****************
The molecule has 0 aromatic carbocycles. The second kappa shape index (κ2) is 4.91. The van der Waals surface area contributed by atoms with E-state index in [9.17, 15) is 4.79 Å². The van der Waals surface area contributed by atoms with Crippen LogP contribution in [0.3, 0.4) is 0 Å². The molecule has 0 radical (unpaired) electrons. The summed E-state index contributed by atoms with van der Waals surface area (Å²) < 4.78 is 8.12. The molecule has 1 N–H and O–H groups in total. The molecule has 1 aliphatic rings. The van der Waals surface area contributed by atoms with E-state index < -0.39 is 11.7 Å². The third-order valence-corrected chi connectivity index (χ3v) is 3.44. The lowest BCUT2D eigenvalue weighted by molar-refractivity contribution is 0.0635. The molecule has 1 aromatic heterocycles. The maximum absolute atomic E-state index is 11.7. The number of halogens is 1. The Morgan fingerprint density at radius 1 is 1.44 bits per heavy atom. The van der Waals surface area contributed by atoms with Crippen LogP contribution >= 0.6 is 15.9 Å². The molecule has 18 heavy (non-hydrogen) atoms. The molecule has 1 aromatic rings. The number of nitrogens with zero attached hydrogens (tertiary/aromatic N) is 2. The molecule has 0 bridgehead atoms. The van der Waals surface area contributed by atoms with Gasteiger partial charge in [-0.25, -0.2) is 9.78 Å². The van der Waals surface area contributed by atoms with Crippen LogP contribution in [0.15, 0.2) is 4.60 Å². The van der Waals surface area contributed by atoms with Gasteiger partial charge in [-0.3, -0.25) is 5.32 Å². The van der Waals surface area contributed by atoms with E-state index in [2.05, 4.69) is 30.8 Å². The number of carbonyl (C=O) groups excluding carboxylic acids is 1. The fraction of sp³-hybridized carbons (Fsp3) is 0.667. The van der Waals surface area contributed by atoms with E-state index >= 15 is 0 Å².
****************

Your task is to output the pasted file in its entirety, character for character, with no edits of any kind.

The molecule has 0 aromatic carbocycles. The second kappa shape index (κ2) is 4.91. The van der Waals surface area contributed by atoms with E-state index in [9.17, 15) is 4.79 Å². The van der Waals surface area contributed by atoms with Crippen LogP contribution in [0.3, 0.4) is 0 Å². The molecule has 0 radical (unpaired) electrons. The summed E-state index contributed by atoms with van der Waals surface area (Å²) < 4.78 is 8.12. The molecule has 1 N–H and O–H groups in total. The molecule has 1 aliphatic rings. The van der Waals surface area contributed by atoms with E-state index < -0.39 is 11.7 Å². The third-order valence-corrected chi connectivity index (χ3v) is 3.44. The lowest BCUT2D eigenvalue weighted by molar-refractivity contribution is 0.0635. The molecule has 1 aromatic heterocycles. The maximum absolute atomic E-state index is 11.7. The number of halogens is 1. The Morgan fingerprint density at radius 1 is 1.44 bits per heavy atom. The van der Waals surface area contributed by atoms with Crippen LogP contribution >= 0.6 is 15.9 Å². The molecule has 18 heavy (non-hydrogen) atoms. The molecule has 1 aromatic rings. The number of nitrogens with zero attached hydrogens (tertiary/aromatic N) is 2. The molecule has 0 bridgehead atoms. The van der Waals surface area contributed by atoms with Gasteiger partial charge in [-0.25, -0.2) is 9.78 Å². The van der Waals surface area contributed by atoms with Crippen LogP contribution in [0.15, 0.2) is 4.60 Å². The van der Waals surface area contributed by atoms with Gasteiger partial charge in [-0.3, -0.25) is 5.32 Å². The van der Waals surface area contributed by atoms with E-state index in [2.05, 4.69) is 30.8 Å². The number of carbonyl (C=O) groups excluding carboxylic acids is 1. The fraction of sp³-hybridized carbons (Fsp3) is 0.667. The van der Waals surface area contributed by atoms with E-state index >= 15 is 0 Å².